Schoolgirls kicking outdated attitudes into touch

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A girls' football team is practicing dribbles in a primary school in Gujiangbage Township, Hotan City, Northwest China's Xinjiang Uygur autonomous region. [Photo/Xinhua]

When she was young, Gulikiz Igarbeydi was haunted by one question: When will girls be able to play soccer as freely as boys in Xinjiang?

During her college days, Gulikiz struggled to find female companions to play with. She would wait for a chance to practice by herself only after the boys had stopped playing.

But change is in the air.

Now 46, Gulikiz is the coach of a girls' soccer team in a middle school in the town of Bageqi, Hotan county. The squad comprises 27 girls, and many more are eager to join.

"When I was a student, my parents always told me that soccer is for boys, and teachers said soccer is a highly competitive sport and it's not suitable for girls," she recalled.

Out of the 77 students in Gulikiz's class, just seven were girls, and she was the only one of those to play soccer.

"People would give you a peculiar look if you played soccer, and some neighbors would even point fingers," she said.

Her love for the game, however, led her to pursue a career as a PE teacher. She admitted that her early years working at a middle school in Hotan prefecture presented plenty of challenges.

"In the past, many parents didn't care about their children's education, and it was normal for students to cut class. Girls were quite shy about having PE classes with boys, and even dreaded the stretching exercises," she explained.

Gulikiz believes that in recent years people in Xinjiang have more opportunities to travel and work elsewhere. TV and the internet have also broadened their outlook, helping to change attitudes about education and sports.

Soccer's development in Xinjiang in recent years owes a lot to the support of other provinces.

Nineteen provincial-level regions, including Beijing, Shanghai, and Jiangsu, have provided aid for various prefectures and cities in Xinjiang across numerous fields. Since 2020, this funding has amounted to an investment of over 10 billion yuan ($1.37 billion).Moreover, over 14,000 teachers have been selected to improve the quality of education in Xinjiang, many of whom have contributed to local soccer development.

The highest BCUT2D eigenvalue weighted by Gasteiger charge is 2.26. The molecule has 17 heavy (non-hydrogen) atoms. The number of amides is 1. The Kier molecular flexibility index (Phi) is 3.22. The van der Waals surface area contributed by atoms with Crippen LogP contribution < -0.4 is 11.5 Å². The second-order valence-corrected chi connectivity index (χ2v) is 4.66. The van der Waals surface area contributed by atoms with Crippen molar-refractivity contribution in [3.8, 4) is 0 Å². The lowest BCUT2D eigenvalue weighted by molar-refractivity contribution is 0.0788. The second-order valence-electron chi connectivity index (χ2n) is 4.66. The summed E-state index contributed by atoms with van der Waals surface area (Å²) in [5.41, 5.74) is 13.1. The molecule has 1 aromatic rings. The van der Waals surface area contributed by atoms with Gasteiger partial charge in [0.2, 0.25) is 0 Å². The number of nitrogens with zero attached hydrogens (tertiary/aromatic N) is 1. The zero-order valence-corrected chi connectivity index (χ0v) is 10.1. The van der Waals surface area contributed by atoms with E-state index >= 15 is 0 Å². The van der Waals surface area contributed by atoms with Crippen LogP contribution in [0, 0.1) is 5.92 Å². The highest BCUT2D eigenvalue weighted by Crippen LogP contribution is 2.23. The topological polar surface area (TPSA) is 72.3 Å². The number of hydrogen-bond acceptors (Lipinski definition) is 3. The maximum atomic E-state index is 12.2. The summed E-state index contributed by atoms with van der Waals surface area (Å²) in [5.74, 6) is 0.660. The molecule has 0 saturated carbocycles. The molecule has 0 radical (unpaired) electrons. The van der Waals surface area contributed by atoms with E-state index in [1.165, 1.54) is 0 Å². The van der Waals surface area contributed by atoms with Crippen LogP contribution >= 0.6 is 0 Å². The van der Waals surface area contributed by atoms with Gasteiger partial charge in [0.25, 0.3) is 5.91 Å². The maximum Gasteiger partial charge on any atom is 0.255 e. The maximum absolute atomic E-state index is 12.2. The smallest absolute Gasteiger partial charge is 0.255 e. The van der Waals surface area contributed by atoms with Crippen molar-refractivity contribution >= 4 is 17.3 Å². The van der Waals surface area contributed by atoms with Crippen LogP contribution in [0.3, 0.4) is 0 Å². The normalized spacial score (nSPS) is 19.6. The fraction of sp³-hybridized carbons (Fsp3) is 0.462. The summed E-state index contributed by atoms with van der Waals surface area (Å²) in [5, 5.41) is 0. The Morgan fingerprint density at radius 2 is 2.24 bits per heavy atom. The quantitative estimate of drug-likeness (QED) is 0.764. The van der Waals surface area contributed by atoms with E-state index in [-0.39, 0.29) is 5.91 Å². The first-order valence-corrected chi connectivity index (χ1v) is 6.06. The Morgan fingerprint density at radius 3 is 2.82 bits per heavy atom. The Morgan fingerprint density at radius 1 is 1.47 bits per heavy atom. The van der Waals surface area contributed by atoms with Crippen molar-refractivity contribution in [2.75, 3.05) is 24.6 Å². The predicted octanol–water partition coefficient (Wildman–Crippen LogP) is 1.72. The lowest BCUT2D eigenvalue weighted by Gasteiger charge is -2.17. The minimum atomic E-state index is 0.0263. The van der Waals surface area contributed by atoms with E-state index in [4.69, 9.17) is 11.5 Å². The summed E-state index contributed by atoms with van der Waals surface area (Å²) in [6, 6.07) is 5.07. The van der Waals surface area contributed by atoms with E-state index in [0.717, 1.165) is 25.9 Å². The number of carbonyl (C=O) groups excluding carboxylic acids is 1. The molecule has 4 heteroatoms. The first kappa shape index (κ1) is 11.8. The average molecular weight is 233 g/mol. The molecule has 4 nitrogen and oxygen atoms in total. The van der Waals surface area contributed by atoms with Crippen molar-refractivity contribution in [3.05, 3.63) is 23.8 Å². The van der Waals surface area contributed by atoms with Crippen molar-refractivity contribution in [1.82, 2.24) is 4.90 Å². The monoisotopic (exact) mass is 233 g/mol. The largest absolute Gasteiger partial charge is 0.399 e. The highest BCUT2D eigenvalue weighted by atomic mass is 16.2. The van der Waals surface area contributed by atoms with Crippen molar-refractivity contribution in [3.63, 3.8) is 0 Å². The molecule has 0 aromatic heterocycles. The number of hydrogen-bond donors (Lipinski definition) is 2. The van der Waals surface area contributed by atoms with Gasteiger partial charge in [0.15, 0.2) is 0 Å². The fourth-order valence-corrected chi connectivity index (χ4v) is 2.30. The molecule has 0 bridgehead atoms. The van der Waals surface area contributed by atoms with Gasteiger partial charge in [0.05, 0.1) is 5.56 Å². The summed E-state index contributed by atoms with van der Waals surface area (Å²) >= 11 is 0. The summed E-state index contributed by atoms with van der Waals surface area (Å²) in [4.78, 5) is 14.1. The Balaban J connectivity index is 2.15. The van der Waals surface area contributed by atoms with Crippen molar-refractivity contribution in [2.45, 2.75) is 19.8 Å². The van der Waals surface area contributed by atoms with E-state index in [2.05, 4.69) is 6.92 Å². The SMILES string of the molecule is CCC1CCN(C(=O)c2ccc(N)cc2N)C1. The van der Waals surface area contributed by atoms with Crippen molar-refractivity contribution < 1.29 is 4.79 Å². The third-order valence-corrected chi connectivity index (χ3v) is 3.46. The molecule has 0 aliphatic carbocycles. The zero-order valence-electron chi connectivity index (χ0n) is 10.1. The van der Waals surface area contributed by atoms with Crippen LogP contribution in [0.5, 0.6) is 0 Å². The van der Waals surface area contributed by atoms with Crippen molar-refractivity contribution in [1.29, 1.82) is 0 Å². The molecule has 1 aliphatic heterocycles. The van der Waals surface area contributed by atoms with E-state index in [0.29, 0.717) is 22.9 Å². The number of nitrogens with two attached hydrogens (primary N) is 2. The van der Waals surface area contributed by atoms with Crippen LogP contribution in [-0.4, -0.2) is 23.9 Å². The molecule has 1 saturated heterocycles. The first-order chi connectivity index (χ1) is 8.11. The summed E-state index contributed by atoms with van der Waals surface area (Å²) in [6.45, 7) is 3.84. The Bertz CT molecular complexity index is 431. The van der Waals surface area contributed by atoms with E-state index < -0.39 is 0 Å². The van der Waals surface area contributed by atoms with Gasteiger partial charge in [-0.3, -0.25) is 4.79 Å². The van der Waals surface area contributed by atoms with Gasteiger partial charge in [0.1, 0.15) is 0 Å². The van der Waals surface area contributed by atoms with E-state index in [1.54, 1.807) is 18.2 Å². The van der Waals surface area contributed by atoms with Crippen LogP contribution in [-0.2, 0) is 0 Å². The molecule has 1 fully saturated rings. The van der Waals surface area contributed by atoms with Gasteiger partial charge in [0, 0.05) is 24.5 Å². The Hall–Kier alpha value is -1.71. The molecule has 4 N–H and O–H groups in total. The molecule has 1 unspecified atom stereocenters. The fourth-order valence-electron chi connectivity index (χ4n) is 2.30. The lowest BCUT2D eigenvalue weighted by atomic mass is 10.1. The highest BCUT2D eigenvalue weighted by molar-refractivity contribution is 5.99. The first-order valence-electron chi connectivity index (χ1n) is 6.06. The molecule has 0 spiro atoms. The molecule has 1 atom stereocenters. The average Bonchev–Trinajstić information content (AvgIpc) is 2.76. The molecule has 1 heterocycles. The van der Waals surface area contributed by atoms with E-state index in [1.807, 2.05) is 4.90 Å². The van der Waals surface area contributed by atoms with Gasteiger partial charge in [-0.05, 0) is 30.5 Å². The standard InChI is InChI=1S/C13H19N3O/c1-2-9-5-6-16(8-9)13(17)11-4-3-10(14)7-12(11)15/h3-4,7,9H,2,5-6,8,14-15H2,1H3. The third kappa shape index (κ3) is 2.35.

"It feels that dream has been realized in just a few years," Gulikiz said.

According to Gulikiz, almost every school in Hotan prefecture has set up a girls' soccer team.

"About 20 percent of our female students play soccer," said Bai Huilin, head of Bageqi Town Middle School.

A total of 799 schools have participated in the Hemei Cup, a school soccer competition organized by Hotan prefecture, in the first half of 2023.

In Kizilsu Kirgiz autonomous prefecture, over 20 soccer competitions were held throughout the year, attracting around 13,000 students from primary and middle schools, with girls accounting for half of the players.

Confidence is the biggest asset they have gained through playing soccer.

"When my mother saw my certificate from a soccer competition, she felt so proud of me and even showed it off to the neighbors," said Munire Adili, a fifth-grader at a primary school in Gujiangbage township, Hotan city.

About half a year ago, Munire became fascinated with soccer after watching a women's game at school.

With her mother's support, she plucked up the courage to apply for a trial and passed several tests before eventually becoming a goalkeeper on her team.

For Munire, the joy of playing the sport was soon tempered by the pain of injuries she sustained in training.

"When the ball hits your face or body, it really hurts," she said.

However, encouraged by her coach and teammates, she stuck with training and soon toughened up.

"The ball has no mouth, so it cannot eat me," she joked, adding that she hopes to train harder and get the chance to represent her school in competitions, so she can see more of the outside world.

Thanks to soccer, Bumairemu Ali, a ninth-grader in Bageqi Town Middle School, had the opportunity to travel to several other places in Xinjiang.

"I made some friends from different ethnic groups when playing soccer matches in other places. We often exchange ideas online about soccer skills and our studies," Bumairemu said.

With most of the students coming from the families of local herdsmen, Bageqi Town Middle School covers all expenses, including kits, shoes, transportation, and accommodation, for students to participate in tournaments.

Senior middle school is just around the corner for Bumairemu, and she is upbeat about what the future holds.

"I have many choices ahead of me, but soccer is what I will persist at," she said.

Keenly observing the action pitch-side, Gulikiz clearly draws immense pride and satisfaction at how far girls soccer has come in Xinjiang's schools.

"Gone are the days that girls were called by their parents to do farm work when they were taking classes, or they were mocked when they were playing soccer," she said.

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